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A Symbol of Chesapeake Bay Heritage
Oysters have held the power of life and death, offering a needed protein source to millions during the Great Depression, yet causing bloodshed during the Oyster Wars of the mid-late 1800s. Oysters have also been credited with the power of passion, finding seductive connections with Aphrodite and Casanova. But above all, oysters represent a simpler life, a slower pace and a culinary love affair with the Chesapeake Bay. They represent a life that depended on the bounty of the Bay.
A hundred years ago, oyster harvests exceeded 10 million bushels a year, but those days are long gone. Oyster-specific diseases, historic over-fishing, and the onslaught of silt and sediment, run-off and degraded water quality have overwhelmed the remaining oyster reefs, leaving the wild fishery harvest rates at just a fraction of what they once were. Not only has this impacted a major economic engine for many of our rural coastal communities – all but destroying a once-thriving watermen culture – the bay’s ecosystem is also under attack.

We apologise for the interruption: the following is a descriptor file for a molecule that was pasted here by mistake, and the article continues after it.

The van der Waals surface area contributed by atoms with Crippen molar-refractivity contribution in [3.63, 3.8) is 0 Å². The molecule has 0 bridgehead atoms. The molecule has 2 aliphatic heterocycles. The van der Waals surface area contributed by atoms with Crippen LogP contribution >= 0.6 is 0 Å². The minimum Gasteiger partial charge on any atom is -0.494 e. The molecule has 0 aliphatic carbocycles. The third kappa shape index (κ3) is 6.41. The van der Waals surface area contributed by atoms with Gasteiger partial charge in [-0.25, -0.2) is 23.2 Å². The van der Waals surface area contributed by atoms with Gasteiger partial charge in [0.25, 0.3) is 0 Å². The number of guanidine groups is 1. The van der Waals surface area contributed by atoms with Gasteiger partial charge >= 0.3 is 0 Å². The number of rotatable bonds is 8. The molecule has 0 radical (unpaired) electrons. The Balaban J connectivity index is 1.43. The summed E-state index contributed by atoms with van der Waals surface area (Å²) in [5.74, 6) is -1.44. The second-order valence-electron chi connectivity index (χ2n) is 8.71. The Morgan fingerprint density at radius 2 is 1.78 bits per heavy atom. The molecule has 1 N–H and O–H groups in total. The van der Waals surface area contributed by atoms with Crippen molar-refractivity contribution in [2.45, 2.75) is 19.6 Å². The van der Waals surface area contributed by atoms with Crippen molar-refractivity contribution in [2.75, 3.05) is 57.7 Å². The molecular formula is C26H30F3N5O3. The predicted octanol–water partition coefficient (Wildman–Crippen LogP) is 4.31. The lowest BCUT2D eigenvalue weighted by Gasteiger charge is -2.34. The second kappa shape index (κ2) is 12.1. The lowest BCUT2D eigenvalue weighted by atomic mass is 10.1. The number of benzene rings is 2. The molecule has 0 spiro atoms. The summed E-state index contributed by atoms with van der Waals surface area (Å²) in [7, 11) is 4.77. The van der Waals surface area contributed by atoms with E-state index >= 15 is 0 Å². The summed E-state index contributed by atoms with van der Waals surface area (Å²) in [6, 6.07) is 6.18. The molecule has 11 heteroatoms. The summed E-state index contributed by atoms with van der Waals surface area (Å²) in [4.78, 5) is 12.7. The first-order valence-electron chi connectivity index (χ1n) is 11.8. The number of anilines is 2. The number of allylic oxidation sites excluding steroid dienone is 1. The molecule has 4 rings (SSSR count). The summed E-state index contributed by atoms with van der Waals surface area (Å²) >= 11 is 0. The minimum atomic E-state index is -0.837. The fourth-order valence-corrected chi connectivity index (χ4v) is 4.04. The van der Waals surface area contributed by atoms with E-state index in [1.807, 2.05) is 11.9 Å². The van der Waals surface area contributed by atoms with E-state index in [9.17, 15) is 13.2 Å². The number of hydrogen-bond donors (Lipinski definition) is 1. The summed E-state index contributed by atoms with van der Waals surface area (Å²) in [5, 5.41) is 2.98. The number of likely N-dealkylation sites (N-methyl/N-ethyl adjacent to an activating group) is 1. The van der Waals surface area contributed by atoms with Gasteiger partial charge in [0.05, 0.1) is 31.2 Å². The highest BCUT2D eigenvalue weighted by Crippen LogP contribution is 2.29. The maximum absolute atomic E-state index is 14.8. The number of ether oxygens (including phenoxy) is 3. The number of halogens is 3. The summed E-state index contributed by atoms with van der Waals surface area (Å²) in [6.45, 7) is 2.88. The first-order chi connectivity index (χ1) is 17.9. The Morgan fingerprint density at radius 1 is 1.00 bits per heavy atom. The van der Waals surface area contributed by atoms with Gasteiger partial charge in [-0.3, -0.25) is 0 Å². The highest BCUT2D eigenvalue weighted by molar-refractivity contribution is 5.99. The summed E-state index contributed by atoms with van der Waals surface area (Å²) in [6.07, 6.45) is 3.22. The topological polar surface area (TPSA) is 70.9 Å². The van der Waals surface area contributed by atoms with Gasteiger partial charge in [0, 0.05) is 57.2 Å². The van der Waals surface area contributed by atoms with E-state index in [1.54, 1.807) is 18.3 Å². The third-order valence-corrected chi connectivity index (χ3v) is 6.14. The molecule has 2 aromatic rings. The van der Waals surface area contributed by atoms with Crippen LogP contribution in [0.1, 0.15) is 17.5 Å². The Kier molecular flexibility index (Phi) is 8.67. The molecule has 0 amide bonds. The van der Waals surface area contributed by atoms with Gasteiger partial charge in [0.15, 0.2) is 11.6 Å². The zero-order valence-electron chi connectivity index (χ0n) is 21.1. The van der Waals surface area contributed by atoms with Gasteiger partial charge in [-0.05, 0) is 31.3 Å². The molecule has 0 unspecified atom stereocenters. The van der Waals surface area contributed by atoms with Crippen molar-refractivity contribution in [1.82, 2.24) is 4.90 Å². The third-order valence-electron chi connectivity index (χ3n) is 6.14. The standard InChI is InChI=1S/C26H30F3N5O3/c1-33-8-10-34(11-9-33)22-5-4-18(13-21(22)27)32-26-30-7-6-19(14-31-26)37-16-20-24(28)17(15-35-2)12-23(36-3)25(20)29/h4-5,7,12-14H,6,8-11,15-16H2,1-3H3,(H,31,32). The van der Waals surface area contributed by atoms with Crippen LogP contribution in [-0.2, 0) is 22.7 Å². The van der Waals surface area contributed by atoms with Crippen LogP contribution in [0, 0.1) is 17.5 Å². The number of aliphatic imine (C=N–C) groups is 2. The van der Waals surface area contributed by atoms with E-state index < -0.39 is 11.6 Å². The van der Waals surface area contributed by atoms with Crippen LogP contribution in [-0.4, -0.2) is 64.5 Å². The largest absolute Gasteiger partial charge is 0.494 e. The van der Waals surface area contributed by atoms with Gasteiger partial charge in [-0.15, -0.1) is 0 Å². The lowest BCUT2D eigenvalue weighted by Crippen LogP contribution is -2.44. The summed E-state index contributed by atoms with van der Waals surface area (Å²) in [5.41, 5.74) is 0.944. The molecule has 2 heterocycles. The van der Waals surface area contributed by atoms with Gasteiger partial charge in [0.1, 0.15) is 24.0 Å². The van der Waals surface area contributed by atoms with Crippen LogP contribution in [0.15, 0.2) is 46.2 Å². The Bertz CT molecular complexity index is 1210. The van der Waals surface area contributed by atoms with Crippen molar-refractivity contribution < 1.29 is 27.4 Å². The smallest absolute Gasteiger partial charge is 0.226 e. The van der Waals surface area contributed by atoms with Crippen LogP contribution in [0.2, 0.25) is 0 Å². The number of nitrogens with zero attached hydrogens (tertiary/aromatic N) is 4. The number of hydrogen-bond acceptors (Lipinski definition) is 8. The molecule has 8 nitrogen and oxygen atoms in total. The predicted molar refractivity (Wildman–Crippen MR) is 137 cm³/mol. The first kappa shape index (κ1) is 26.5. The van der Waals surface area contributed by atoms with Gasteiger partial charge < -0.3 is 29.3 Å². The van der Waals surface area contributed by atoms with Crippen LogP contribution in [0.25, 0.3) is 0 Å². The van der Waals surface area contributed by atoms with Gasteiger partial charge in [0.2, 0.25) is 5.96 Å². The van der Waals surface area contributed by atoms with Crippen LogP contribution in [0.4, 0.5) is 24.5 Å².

One of the Most Endangered Habitats on the Planet
The Bay oyster industry was the envy of the world with oysters so numerous they were a navigational hazard . . . until the oyster stock collapsed nearly 50 years ago because of disease, habitat loss, declining water quality and over-harvesting.
The Bay has lost more than 99 percent of its native oysters and continues to lose an estimated 2,600 acres of oyster habitat annually. In fact, oyster reefs have been called one of the most threatened marine habitats on the planet. Bay oysters used to filter the entire bay in a matter of days — now, it takes more than a year. Oyster reefs are necessary to improve the health of the Bay, because without them, other bay species that rely on oysters will suffer. Thus, oysters have often been termed “the unsung hero of the Chesapeake Bay.”